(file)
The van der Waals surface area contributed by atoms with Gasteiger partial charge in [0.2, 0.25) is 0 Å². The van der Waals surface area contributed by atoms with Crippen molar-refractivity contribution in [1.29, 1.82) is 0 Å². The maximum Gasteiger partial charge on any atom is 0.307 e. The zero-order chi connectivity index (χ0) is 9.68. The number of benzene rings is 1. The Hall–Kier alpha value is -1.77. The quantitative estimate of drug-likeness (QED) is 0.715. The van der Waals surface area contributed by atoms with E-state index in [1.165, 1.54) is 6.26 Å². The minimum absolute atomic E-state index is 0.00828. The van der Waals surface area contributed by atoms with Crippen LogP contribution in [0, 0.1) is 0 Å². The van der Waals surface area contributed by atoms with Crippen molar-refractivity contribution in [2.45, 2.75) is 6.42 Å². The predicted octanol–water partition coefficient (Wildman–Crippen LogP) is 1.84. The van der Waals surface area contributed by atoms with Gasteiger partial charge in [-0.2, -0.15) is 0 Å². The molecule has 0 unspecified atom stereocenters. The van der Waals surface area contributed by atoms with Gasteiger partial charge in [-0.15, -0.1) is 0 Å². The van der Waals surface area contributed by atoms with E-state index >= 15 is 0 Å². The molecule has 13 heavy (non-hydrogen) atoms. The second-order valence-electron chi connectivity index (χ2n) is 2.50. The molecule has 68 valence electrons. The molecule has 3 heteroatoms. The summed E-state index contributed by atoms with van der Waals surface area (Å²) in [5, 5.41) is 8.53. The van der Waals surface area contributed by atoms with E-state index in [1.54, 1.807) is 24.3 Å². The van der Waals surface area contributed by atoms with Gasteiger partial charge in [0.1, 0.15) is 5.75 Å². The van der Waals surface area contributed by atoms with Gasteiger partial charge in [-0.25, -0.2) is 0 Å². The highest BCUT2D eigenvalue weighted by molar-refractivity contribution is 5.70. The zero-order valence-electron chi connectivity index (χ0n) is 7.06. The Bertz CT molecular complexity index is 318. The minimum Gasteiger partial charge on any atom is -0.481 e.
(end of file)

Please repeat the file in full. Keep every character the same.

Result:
The van der Waals surface area contributed by atoms with Gasteiger partial charge in [0.2, 0.25) is 0 Å². The van der Waals surface area contributed by atoms with Crippen molar-refractivity contribution in [1.29, 1.82) is 0 Å². The maximum Gasteiger partial charge on any atom is 0.307 e. The zero-order chi connectivity index (χ0) is 9.68. The number of benzene rings is 1. The Hall–Kier alpha value is -1.77. The quantitative estimate of drug-likeness (QED) is 0.715. The van der Waals surface area contributed by atoms with E-state index in [1.165, 1.54) is 6.26 Å². The minimum absolute atomic E-state index is 0.00828. The van der Waals surface area contributed by atoms with Crippen LogP contribution in [0, 0.1) is 0 Å². The van der Waals surface area contributed by atoms with Crippen molar-refractivity contribution in [2.45, 2.75) is 6.42 Å². The predicted octanol–water partition coefficient (Wildman–Crippen LogP) is 1.84. The van der Waals surface area contributed by atoms with Gasteiger partial charge in [-0.2, -0.15) is 0 Å². The molecule has 0 unspecified atom stereocenters. The van der Waals surface area contributed by atoms with Gasteiger partial charge in [-0.15, -0.1) is 0 Å². The van der Waals surface area contributed by atoms with E-state index >= 15 is 0 Å². The molecule has 13 heavy (non-hydrogen) atoms. The second-order valence-electron chi connectivity index (χ2n) is 2.50. The molecule has 68 valence electrons. The molecule has 3 heteroatoms. The summed E-state index contributed by atoms with van der Waals surface area (Å²) in [5, 5.41) is 8.53. The van der Waals surface area contributed by atoms with E-state index in [1.54, 1.807) is 24.3 Å². The van der Waals surface area contributed by atoms with Gasteiger partial charge in [0.1, 0.15) is 5.75 Å². The van der Waals surface area contributed by atoms with Gasteiger partial charge in [-0.25, -0.2) is 0 Å². The highest BCUT2D eigenvalue weighted by molar-refractivity contribution is 5.70. The zero-order valence-electron chi connectivity index (χ0n) is 7.06. The Bertz CT molecular complexity index is 318. The minimum Gasteiger partial charge on any atom is -0.481 e.